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No alternative for heritage chief as crippling cuts went unaided

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Two weeks ago (AJ 17.2.05) we published a letter from Alasdair Glass at English Heritage (EH) correcting a statement that Simon Allford had made in his column about the date when recession of windows became mandatory. I'm sure Simon didn't mind - he is a practitioner not a historian. Aspiring to be a Renaissance man of contemporary architecture, with wide-ranging interests and expertise, he may know a lot about many things but is unlikely to know everything about any of them.

But this is precisely the sort of expertise that EH has.

We may not always agree with all of its interventions, we may think that writers like Glass are somewhat pedantic, but most of us believe that EH's aims are generally good.

(That 'most of us' excludes our other columnist, Martin Pawley, although with him one always suspects 'he only does it to annoy, because he knows it teases'). And with universities and museums strapped for cash, it is one of the few remaining repositories of specialist knowledge.

So, at first, it looks almost wilful of EH chief executive Simon Thurley to decide to lose a quarter of his architects. But Thurley is a shrewd operator, and he has only made this move because he was forced into it. The government's cuts, announced at the end of last year, were severe enough that they could not all be absorbed in what the government cheerfully calls 'efficiency'. EH had already tightened its belt and there had already been some staff cuts. As Thurley saw it, there was no alternative to cutting his architectural team.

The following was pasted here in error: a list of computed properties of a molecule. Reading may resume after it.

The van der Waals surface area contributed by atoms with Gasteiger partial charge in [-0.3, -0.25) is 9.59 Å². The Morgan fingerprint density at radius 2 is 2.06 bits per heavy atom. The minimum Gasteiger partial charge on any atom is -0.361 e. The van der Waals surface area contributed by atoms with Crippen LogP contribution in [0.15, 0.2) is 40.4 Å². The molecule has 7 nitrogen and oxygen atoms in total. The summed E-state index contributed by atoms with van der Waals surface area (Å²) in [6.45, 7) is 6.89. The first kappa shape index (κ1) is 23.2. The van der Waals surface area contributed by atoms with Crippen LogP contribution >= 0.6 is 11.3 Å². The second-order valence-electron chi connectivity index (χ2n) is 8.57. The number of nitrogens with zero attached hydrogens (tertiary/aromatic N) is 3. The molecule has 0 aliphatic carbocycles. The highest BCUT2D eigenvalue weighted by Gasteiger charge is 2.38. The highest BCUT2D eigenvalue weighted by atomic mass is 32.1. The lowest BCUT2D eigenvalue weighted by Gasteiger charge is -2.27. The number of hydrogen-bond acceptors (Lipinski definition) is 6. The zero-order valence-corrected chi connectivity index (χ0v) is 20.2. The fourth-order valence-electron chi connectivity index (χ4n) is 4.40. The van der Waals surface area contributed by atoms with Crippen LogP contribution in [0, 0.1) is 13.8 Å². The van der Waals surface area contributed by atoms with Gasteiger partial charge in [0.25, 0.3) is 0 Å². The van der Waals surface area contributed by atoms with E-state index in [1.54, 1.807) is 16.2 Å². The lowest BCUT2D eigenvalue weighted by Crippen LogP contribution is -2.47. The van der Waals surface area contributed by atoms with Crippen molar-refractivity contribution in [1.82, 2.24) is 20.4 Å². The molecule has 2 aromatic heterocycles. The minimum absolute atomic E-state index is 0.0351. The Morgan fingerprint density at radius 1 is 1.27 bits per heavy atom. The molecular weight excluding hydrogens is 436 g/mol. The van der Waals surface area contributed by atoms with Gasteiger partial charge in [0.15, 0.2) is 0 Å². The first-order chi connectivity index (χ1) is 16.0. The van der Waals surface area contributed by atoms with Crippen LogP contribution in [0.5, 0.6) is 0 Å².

This was made even more unavoidable by the fact that there was little chance of the situation improving. A spokesman for the Department for Culture, Media and Sport (DCMS) explained in December that there was no chance of a windfall for heritage because the emphasis was shifting to sports and healthy living. But even if DCMS is too blinkered to be concerned about damaging a centre of scholastic excellence, its drive to get us all off our sofas embraces not only a desire to have us playing strenuous sports, but also to make us walk more. So crippling an organisation that helps to give us an environment in which we may actually want to walk makes little sense.

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